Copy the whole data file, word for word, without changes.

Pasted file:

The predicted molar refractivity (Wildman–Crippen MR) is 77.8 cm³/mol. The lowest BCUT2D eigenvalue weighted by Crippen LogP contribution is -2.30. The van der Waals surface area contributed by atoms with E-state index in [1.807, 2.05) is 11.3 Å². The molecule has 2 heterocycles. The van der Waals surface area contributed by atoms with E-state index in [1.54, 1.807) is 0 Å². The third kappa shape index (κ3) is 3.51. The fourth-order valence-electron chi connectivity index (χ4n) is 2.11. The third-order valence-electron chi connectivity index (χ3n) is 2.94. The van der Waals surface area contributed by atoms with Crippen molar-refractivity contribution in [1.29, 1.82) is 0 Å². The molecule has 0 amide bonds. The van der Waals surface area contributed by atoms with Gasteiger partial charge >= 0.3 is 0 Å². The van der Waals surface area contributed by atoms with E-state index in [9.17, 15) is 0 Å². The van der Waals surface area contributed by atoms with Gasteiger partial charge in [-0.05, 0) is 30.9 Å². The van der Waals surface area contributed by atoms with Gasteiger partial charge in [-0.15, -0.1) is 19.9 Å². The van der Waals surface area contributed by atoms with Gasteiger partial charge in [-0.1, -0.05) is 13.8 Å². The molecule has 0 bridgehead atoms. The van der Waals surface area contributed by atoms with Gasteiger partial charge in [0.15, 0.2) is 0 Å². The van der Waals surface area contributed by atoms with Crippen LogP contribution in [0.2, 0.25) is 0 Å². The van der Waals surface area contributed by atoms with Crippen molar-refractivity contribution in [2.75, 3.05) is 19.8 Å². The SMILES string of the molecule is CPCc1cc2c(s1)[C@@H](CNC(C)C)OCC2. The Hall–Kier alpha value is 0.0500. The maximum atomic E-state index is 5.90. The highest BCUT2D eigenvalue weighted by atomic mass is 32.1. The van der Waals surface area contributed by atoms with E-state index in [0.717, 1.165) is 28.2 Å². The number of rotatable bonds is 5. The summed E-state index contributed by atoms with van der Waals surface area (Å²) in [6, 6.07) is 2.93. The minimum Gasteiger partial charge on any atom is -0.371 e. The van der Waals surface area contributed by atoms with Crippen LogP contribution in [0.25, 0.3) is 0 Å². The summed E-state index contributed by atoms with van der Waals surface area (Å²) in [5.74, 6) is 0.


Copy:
The predicted molar refractivity (Wildman–Crippen MR) is 77.8 cm³/mol. The lowest BCUT2D eigenvalue weighted by Crippen LogP contribution is -2.30. The van der Waals surface area contributed by atoms with E-state index in [1.807, 2.05) is 11.3 Å². The molecule has 2 heterocycles. The van der Waals surface area contributed by atoms with E-state index in [1.54, 1.807) is 0 Å². The third kappa shape index (κ3) is 3.51. The fourth-order valence-electron chi connectivity index (χ4n) is 2.11. The third-order valence-electron chi connectivity index (χ3n) is 2.94. The van der Waals surface area contributed by atoms with Crippen molar-refractivity contribution in [1.29, 1.82) is 0 Å². The molecule has 0 amide bonds. The van der Waals surface area contributed by atoms with Gasteiger partial charge >= 0.3 is 0 Å². The van der Waals surface area contributed by atoms with E-state index in [9.17, 15) is 0 Å². The van der Waals surface area contributed by atoms with Gasteiger partial charge in [-0.05, 0) is 30.9 Å². The van der Waals surface area contributed by atoms with Gasteiger partial charge in [-0.15, -0.1) is 19.9 Å². The van der Waals surface area contributed by atoms with Gasteiger partial charge in [-0.1, -0.05) is 13.8 Å². The molecule has 0 bridgehead atoms. The van der Waals surface area contributed by atoms with Gasteiger partial charge in [0.15, 0.2) is 0 Å². The van der Waals surface area contributed by atoms with Crippen LogP contribution in [0.2, 0.25) is 0 Å². The van der Waals surface area contributed by atoms with Crippen molar-refractivity contribution in [2.75, 3.05) is 19.8 Å². The SMILES string of the molecule is CPCc1cc2c(s1)[C@@H](CNC(C)C)OCC2. The Hall–Kier alpha value is 0.0500. The maximum atomic E-state index is 5.90. The highest BCUT2D eigenvalue weighted by atomic mass is 32.1. The van der Waals surface area contributed by atoms with E-state index in [0.717, 1.165) is 28.2 Å². The number of rotatable bonds is 5. The summed E-state index contributed by atoms with van der Waals surface area (Å²) in [6, 6.07) is 2.93. The minimum Gasteiger partial charge on any atom is -0.371 e. The van der Waals surface area contributed by atoms with Crippen LogP contribution in [0.25, 0.3) is 0 Å². The summed E-state index contributed by atoms with van der Waals surface area (Å²) in [5.74, 6) is 0.